ARC Review: We Set the Dark On Fire by Tehlor Kay Mejia

Title: We Set the Dark On Fire

Author: Tehlor Kay Mejia

Pub Date: February, 26th 2019

Genre: YA Fantasy


Thousand of years ago, the God brothers, Sun and Salt, fought for Sun’s second wife, Moon Goddess. Salt, the jealous, was forced out and Sun made Medio island prospered. A wall was built and the island divided; the Chosen Ones, smiled by Sun, live inside, closer to the capital, with all their good fortune. On the other side, the wrong side, poverty, hunger and discontent grew.

Medio society has kept the stories and traditions decade after decade; as Sun, men take two wives; a Primera to be his partner, a Segunda to be his lover. The wealthy kept wealthy and the system of injustice kept in place.

But the people are tired, tired of dying, tired of being silenced, tired of being invisible. Everyone is trying to hide their real intentions and loyalties as the resistance grows, but secrets are hard to keep when the powerful get uneasy.

For Dani, hiding is a survival thing. When she was young, her parents crossed the wall and created a completely new life for her. They sacrificed everything, risking their lives to bring her to a place of opportunities. So when Dani is sent to the prestigious Medio School for Girls, she knows she has to be the best Primera-make her parents proud and keep their pasts hidden. And she does.

Dani is marring one of the wealthiest and most powerful families of Medio, the young son of the Garcias. But as Dani lets herself breath for a moment in relief, she finds out that her Segunda, the second wife of her husband, is her mortal enemy, Carmen. Carmen, who has made her life impossible all these years, the girl that Dani can’t let herself trust but also, the girl she can’t stop thinking about.

Although Medio is a fantasy world, there’s without a doubt a complete influence of Latinx culture. Here, Latinx is the norm and the characters are allowed to exist. And it makes my heart ache.

The book takes a very hard look at the classicism and machismo in the community; the way the wealthy own communities, the ways religion is used as a justification to uphold a system of oppression, the way family and chisme are used to control people (especially young people who want to go against the norm).

Mateo is the personification of the Latinx macho man, the one who grew in a culture that justifies and validates his abuse. He is a quite simple character; a man born with power that believes that the world belongs to him. And the world kind of does.

Dani is ready to occupy her role as Primera, to be her husband loyal partner, to provide her knowledge and hard work. But she soon learns, that’s not how Mateo sees her, not like her equal (like he should, according to their traditions), but as a silly, innocent girl who he owns. This a shock for our main character, but also, the push she needs to make a choice, to let her loyalty for the Medio unfair traditions go.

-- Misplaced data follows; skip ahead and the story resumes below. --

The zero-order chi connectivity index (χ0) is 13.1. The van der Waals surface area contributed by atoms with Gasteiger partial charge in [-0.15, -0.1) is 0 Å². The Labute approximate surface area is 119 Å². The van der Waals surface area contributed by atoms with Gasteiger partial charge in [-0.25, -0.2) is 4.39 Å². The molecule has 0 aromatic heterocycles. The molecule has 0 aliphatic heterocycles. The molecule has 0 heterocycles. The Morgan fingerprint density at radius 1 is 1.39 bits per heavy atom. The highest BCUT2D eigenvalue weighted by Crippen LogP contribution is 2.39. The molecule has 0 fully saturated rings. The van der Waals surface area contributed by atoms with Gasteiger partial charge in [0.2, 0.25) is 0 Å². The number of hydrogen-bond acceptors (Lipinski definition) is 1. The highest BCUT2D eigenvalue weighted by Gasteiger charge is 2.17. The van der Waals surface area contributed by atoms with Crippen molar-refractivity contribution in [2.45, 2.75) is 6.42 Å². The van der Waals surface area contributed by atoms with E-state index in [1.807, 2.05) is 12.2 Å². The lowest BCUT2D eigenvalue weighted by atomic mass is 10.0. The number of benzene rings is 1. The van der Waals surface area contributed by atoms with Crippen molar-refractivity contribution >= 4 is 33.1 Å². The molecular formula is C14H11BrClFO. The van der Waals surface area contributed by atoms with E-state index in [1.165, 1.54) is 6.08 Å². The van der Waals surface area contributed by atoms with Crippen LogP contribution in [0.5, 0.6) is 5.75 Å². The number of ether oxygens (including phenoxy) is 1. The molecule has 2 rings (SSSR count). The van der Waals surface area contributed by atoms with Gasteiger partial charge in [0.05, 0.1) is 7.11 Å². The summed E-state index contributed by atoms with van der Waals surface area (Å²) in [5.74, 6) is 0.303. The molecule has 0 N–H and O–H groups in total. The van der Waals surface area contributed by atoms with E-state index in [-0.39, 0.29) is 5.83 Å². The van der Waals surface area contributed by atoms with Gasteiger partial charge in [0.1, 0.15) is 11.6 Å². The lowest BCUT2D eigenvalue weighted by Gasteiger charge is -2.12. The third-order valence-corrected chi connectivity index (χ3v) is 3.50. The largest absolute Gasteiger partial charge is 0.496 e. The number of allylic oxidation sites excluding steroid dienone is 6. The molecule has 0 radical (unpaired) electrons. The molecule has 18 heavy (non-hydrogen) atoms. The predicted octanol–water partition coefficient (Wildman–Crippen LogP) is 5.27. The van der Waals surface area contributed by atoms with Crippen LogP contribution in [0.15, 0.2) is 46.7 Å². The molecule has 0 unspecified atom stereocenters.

Dani is not the center or the organizer of the revolution. No, this story is about Dani deciding to go against everything she has been taught, everything she has forced herself to believe (about herself and the world) is wrong. How much is Dani willing to sacrifice? How far will she go?

Oh Dani is an amazing character. She’s so brave, brave to go against what she is supposed, brave to fight back, brave to stand up for herself, brave to realize that she doesn’t own her parents her entire life, that she is allowed to make her own choices too. Carmen is the other side, the one who is allowed (by society) to be sentimental, silly, romantic. But she’s also wearing a mask, a mask to show society what she’s supposed to, to hide her real feelings and thoughts. They don’t like each other at first, not at all, but soon they learn that their secrets are painful to carry alone. And tentatively they become friends. A friendship that slowly grows into romance. Although this book is full of tension, fear and darkness, I can assure, there are girls kissing and girls thinking about kissing and girls who fall for each other.

One thing I wished we have seen more: the gods and goddess. The religion in this book is fascinating and very interesting, I hope we see more in the next book.

We Set The Dark On Fire is not subtle on its hard looks on xenophobia, privilege, oppression, poverty, social revolution. It doesn’t matter where you look, this book is heartbreaking and heartwarming, everything it discusses is very respectful and honest. Ultimately, it’s a story of hope. A reminder, really, that like Dani, we’re not alone. Keep fighting!

Highly recommend if you like:

  • YA fantasy with social themes
  • Rivals to lovers trope
  • Unapologetic sapphic Latinx girls

Buy LinksAdd to Goodreads

Are you planning to read it? Do you like the rivals to lovers trope?



7 thoughts on “ARC Review: We Set the Dark On Fire by Tehlor Kay Mejia

  1. What a wonderful review! I recently finished We Set The Dark On Fire and agree with all your points–as a Latinx reader too, it was just so amazing to see Latinx rep. in YA Fantasy😭💞✨ This novel explores so many different + complex topics and your review really captures that–also agree it would have been great to get expansion on the mythology!


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